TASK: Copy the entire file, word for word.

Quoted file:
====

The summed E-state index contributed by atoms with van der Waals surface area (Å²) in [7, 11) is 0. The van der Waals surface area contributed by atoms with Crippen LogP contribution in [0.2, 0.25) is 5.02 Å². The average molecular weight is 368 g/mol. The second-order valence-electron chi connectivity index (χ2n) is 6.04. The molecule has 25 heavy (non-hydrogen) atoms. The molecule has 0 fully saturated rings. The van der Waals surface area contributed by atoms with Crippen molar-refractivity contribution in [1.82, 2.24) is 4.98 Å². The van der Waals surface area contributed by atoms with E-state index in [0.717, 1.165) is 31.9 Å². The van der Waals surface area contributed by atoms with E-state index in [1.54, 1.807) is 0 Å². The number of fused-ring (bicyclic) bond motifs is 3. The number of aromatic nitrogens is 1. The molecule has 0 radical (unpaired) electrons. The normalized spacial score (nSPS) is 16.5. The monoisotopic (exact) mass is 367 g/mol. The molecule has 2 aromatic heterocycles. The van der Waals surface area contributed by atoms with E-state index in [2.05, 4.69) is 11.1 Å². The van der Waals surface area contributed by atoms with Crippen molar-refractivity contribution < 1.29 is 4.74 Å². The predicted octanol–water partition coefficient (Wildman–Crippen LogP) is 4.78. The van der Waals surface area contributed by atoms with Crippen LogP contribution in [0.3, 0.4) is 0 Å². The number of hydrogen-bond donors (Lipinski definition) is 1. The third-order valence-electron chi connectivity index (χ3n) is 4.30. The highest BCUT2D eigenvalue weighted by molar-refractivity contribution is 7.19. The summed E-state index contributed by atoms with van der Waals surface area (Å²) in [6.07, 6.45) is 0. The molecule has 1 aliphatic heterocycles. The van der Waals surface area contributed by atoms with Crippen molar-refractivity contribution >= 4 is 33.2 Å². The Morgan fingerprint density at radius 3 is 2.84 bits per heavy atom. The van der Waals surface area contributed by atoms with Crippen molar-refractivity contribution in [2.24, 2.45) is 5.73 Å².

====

The summed E-state index contributed by atoms with van der Waals surface area (Å²) in [7, 11) is 0. The van der Waals surface area contributed by atoms with Crippen LogP contribution in [0.2, 0.25) is 5.02 Å². The average molecular weight is 368 g/mol. The second-order valence-electron chi connectivity index (χ2n) is 6.04. The molecule has 25 heavy (non-hydrogen) atoms. The molecule has 0 fully saturated rings. The van der Waals surface area contributed by atoms with Crippen molar-refractivity contribution in [1.82, 2.24) is 4.98 Å². The van der Waals surface area contributed by atoms with E-state index in [0.717, 1.165) is 31.9 Å². The van der Waals surface area contributed by atoms with E-state index in [1.54, 1.807) is 0 Å². The number of fused-ring (bicyclic) bond motifs is 3. The number of aromatic nitrogens is 1. The molecule has 0 radical (unpaired) electrons. The normalized spacial score (nSPS) is 16.5. The monoisotopic (exact) mass is 367 g/mol. The molecule has 2 aromatic heterocycles. The van der Waals surface area contributed by atoms with E-state index in [2.05, 4.69) is 11.1 Å². The van der Waals surface area contributed by atoms with Crippen molar-refractivity contribution < 1.29 is 4.74 Å². The predicted octanol–water partition coefficient (Wildman–Crippen LogP) is 4.78. The van der Waals surface area contributed by atoms with Crippen LogP contribution in [0.3, 0.4) is 0 Å². The number of hydrogen-bond donors (Lipinski definition) is 1. The third-order valence-electron chi connectivity index (χ3n) is 4.30. The highest BCUT2D eigenvalue weighted by molar-refractivity contribution is 7.19. The summed E-state index contributed by atoms with van der Waals surface area (Å²) in [6.07, 6.45) is 0. The molecule has 1 aliphatic heterocycles. The van der Waals surface area contributed by atoms with Crippen molar-refractivity contribution >= 4 is 33.2 Å². The Morgan fingerprint density at radius 3 is 2.84 bits per heavy atom. The van der Waals surface area contributed by atoms with Crippen molar-refractivity contribution in [2.24, 2.45) is 5.73 Å².